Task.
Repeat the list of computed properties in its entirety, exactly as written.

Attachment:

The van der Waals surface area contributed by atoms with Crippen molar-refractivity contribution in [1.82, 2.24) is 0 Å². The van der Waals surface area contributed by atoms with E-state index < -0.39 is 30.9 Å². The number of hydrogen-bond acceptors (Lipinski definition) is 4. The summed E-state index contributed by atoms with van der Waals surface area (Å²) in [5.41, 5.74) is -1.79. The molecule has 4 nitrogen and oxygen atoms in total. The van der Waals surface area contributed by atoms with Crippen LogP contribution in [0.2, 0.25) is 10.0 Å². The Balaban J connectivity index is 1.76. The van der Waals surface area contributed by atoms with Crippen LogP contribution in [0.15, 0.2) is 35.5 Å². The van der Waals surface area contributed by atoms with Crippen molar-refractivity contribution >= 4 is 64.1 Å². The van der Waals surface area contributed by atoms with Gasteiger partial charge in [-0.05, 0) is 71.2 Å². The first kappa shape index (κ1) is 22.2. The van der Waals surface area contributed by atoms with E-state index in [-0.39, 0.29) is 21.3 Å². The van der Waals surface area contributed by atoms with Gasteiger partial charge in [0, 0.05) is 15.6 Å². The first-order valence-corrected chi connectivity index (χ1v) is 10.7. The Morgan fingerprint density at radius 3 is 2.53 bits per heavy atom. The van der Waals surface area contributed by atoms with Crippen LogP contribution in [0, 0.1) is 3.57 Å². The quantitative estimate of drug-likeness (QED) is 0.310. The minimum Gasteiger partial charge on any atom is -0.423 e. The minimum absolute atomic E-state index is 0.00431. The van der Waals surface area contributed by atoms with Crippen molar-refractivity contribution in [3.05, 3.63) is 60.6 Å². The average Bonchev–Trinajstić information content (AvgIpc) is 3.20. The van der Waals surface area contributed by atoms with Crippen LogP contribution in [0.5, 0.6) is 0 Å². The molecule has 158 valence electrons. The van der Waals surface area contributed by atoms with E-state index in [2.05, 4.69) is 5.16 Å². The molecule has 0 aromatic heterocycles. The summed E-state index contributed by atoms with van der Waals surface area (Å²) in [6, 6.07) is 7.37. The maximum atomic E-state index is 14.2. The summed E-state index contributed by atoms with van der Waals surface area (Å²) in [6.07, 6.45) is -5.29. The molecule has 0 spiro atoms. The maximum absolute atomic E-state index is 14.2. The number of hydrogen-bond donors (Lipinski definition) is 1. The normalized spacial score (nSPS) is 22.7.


The van der Waals surface area contributed by atoms with Crippen molar-refractivity contribution in [1.82, 2.24) is 0 Å². The van der Waals surface area contributed by atoms with E-state index < -0.39 is 30.9 Å². The number of hydrogen-bond acceptors (Lipinski definition) is 4. The summed E-state index contributed by atoms with van der Waals surface area (Å²) in [5.41, 5.74) is -1.79. The molecule has 4 nitrogen and oxygen atoms in total. The van der Waals surface area contributed by atoms with Crippen LogP contribution in [0.2, 0.25) is 10.0 Å². The Balaban J connectivity index is 1.76. The van der Waals surface area contributed by atoms with Crippen LogP contribution in [0.15, 0.2) is 35.5 Å². The van der Waals surface area contributed by atoms with Crippen molar-refractivity contribution >= 4 is 64.1 Å². The van der Waals surface area contributed by atoms with Gasteiger partial charge in [-0.05, 0) is 71.2 Å². The first kappa shape index (κ1) is 22.2. The van der Waals surface area contributed by atoms with E-state index in [-0.39, 0.29) is 21.3 Å². The van der Waals surface area contributed by atoms with Gasteiger partial charge in [0, 0.05) is 15.6 Å². The first-order valence-corrected chi connectivity index (χ1v) is 10.7. The Morgan fingerprint density at radius 3 is 2.53 bits per heavy atom. The van der Waals surface area contributed by atoms with Crippen LogP contribution in [0, 0.1) is 3.57 Å². The quantitative estimate of drug-likeness (QED) is 0.310. The minimum Gasteiger partial charge on any atom is -0.423 e. The minimum absolute atomic E-state index is 0.00431. The van der Waals surface area contributed by atoms with Crippen molar-refractivity contribution in [3.05, 3.63) is 60.6 Å². The average Bonchev–Trinajstić information content (AvgIpc) is 3.20. The van der Waals surface area contributed by atoms with Crippen LogP contribution in [0.5, 0.6) is 0 Å². The molecule has 158 valence electrons. The van der Waals surface area contributed by atoms with E-state index in [2.05, 4.69) is 5.16 Å². The molecule has 0 aromatic heterocycles. The summed E-state index contributed by atoms with van der Waals surface area (Å²) in [6, 6.07) is 7.37. The maximum atomic E-state index is 14.2. The summed E-state index contributed by atoms with van der Waals surface area (Å²) in [6.07, 6.45) is -5.29. The molecule has 0 spiro atoms. The maximum absolute atomic E-state index is 14.2. The number of hydrogen-bond donors (Lipinski definition) is 1. The normalized spacial score (nSPS) is 22.7.